Skift Take

Good morning from Skift. It's Tuesday, March 15, in New York City. Here's what you need to know about the business of travel today.

Series: Skift Daily Briefing

Skift Daily Briefing Podcast

Listen to the day’s top travel stories in under four minutes every weekday.

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Today’s edition of Skift’s daily podcast explains why Dubai and Maldives are the go-to spots for Russian travelers, the steps Microsoft is taking to curb business travel, and what the new airport hotel looks like.



Episode Notes

As more and more Western destinations are enacting sanctions against Russia, Russian oligarchs fleeing their homes are seeking what they consider to be friendly terrain. So where are they headed? Asia Editor Peden Doma Bhutia reports that Dubai and the Maldives have emerged as popular locales for a large number of Russians.

Dubai has attracted many Russians in large part because they’ve found it easy to enter the emirate. A Russian software developer said he chose Dubai because it grants a 90-day visa to arrivals with limited requirements. Russia is the third-largest source market for visitors to Dubai, and several UAE carriers continue to operate flights to many Russian cities.

Meanwhile, the Maldives is also seeing a surge in wealthy visitors from Russia as one former CIA officer said she saw numerous yachts owned by Russian oligarchs headed for the Indian Ocean nation. Russia is the largest source market for visitors to the Maldives with a market share of more than 14 percent.

Next, Microsoft is taking a major step to discourage business travel in its effort to make the planet a much greener place. The technology giant will raise its internal penalty for business travel carbon emissions by close to 600 percent later this year, reports Corporate Travel Editor Matthew Parsons.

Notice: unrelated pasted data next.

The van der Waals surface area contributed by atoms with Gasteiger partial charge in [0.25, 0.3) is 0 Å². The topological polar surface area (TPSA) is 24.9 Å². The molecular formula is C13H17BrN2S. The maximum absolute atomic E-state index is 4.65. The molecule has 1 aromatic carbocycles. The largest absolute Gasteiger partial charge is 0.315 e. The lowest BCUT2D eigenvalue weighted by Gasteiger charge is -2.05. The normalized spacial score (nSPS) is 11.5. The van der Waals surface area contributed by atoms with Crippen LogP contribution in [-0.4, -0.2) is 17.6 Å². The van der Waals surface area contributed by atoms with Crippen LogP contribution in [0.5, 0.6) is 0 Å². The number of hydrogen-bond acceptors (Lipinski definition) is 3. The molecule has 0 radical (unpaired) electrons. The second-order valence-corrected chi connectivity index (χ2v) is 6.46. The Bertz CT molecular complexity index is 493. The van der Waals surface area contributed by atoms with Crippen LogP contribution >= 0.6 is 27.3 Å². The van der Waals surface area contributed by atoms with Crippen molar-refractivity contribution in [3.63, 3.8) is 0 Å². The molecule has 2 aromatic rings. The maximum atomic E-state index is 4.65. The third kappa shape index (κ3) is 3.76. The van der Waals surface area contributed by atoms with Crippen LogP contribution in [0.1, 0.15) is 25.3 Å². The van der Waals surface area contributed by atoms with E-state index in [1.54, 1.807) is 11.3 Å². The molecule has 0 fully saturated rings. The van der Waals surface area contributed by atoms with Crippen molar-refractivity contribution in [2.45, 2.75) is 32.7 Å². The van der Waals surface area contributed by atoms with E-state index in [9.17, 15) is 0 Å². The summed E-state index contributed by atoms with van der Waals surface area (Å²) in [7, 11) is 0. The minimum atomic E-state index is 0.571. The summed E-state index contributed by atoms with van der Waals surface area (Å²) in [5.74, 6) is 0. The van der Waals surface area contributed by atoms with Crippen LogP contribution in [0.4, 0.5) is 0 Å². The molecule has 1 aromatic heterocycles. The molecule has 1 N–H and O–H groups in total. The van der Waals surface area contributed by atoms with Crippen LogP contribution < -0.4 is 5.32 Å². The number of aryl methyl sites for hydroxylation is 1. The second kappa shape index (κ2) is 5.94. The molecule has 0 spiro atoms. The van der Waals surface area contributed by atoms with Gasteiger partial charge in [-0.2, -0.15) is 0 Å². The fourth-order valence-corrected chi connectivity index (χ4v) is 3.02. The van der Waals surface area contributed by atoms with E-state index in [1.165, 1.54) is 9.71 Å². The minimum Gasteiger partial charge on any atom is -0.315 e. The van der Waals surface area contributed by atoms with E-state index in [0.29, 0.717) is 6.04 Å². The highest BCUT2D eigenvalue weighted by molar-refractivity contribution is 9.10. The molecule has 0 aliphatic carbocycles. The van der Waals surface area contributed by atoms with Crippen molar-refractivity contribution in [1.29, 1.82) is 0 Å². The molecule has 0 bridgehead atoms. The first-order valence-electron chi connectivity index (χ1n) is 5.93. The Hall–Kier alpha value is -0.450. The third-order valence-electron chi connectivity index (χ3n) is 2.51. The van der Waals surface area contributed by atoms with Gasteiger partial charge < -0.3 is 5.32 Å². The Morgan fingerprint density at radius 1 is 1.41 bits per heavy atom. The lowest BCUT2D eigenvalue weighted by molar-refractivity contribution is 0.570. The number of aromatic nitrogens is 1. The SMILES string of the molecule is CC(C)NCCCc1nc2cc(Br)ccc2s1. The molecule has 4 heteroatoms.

Microsoft currently charges a business travel fee of $15 per metric ton of carbon dioxide equivalent, which will go up to $100 per metric ton in July. The company has said it wants to become carbon negative by 2030, and it believes it will be in a better position to purchase sustainable aviation fuel with money from the increased tax. Microsoft is among a growing number of companies looking to cut their carbon footprint, and Scope 3 emissions — which include those from business travel — often represent the majority of an organization’s total greenhouse gas emissions.

While Parsons writes the move is designed to dissuade staff from traveling for business, he adds it will encourage airlines and hotels to offer more sustainable options. One corporate executive predicts that initiatives like Microsoft’s will move businesses to take measures to reduce climate-related financial risks.

We end today looking at airport hotels. Many of them are still struggling to reach pre-Covid figures due to their reliance on business travel that hasn’t made a complete rebound. However, Contributor Carley Thornell reports the downturn in business travel — as well as the surge in leisure travel demand — has spurred hoteliers to reimagine the concept of an airport hotel.

As Thornell writes that hotel owners are seeking to shed the perception of such properties being simple overnight stops for airline crews and stranded travelers, more new and under-construction airport hotels contain enhanced amenities like rooftop bars, swimming pools and fitness studios. Numerous industry executives have attributed that trend to airport hotels targeting destination travelers instead of those who have been displaced.

Tags: airport hotels, business travel, dubai, maldives, microsoft, russia, skift podcast